This fascinating and entertaining article begins with an apparently simple problem in convex geometry, due to R. Nandakumar and R. Ramana Rao: given a convex shape, can it be partitioned into $N$ pieces so that all pieces have equal area and perimeter? (This is different, except when $N=2$, from the “cake and icing problem" of dividing the region into pieces that each have the same area and the same portion of the original body’s perimeter.) The $N=2$ case can be solved easily (if unsportingly) by the use of the Borsuk-Ulam theorem. This paper summarizes further progress on the problem, which involves even more diverse heavy artillery. To even represent the topological space of equal-area partitions requires ideas from the theory of {\it optimal transport}, and particularly a 1938 theorem of Kantorovich on weighted Voronoi diagrams. Once posed in this way, the problem can be converted into a problem in equivariant algebraic topology via the “configuration space / test map scheme". If there is {\it no} solution to the original problem, then there is an equivariant map from a certain ($n-1$)-dimensional cell complex to the ($n-2$)-sphere. The existence or nonexistence of this map can be determined using equivariant obstruction theory. This in turn leads, via permutahedra, to a question (solved over a hundred years ago) about prime factors of entries in Pascal’s triangle, and the final result of the paper, due to the author and Blagojević: if $N$ is a prime power, the desired dissection exists. The paper is clear and well-written, though I was puzzled to find “equivariant obstruction theory" abbreviated as “EOS" twice. This appears to be a typo: it’s “EOT" on two other occasions.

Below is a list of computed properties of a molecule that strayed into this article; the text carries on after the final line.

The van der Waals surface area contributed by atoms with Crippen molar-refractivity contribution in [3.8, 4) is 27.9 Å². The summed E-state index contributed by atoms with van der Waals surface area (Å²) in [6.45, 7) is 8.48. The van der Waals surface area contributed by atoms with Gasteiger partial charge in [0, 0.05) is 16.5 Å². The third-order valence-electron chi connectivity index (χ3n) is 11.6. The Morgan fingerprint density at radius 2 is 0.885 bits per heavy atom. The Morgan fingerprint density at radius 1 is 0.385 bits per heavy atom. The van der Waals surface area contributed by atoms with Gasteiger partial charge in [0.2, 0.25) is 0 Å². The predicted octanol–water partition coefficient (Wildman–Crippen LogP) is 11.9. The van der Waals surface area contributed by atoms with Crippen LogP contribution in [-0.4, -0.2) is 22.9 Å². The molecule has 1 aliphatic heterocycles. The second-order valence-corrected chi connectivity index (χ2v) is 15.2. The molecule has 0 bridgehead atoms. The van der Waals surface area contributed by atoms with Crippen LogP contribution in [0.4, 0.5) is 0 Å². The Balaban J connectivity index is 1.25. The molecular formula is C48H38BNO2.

Reviewer:

Robert Dawson (Halifax)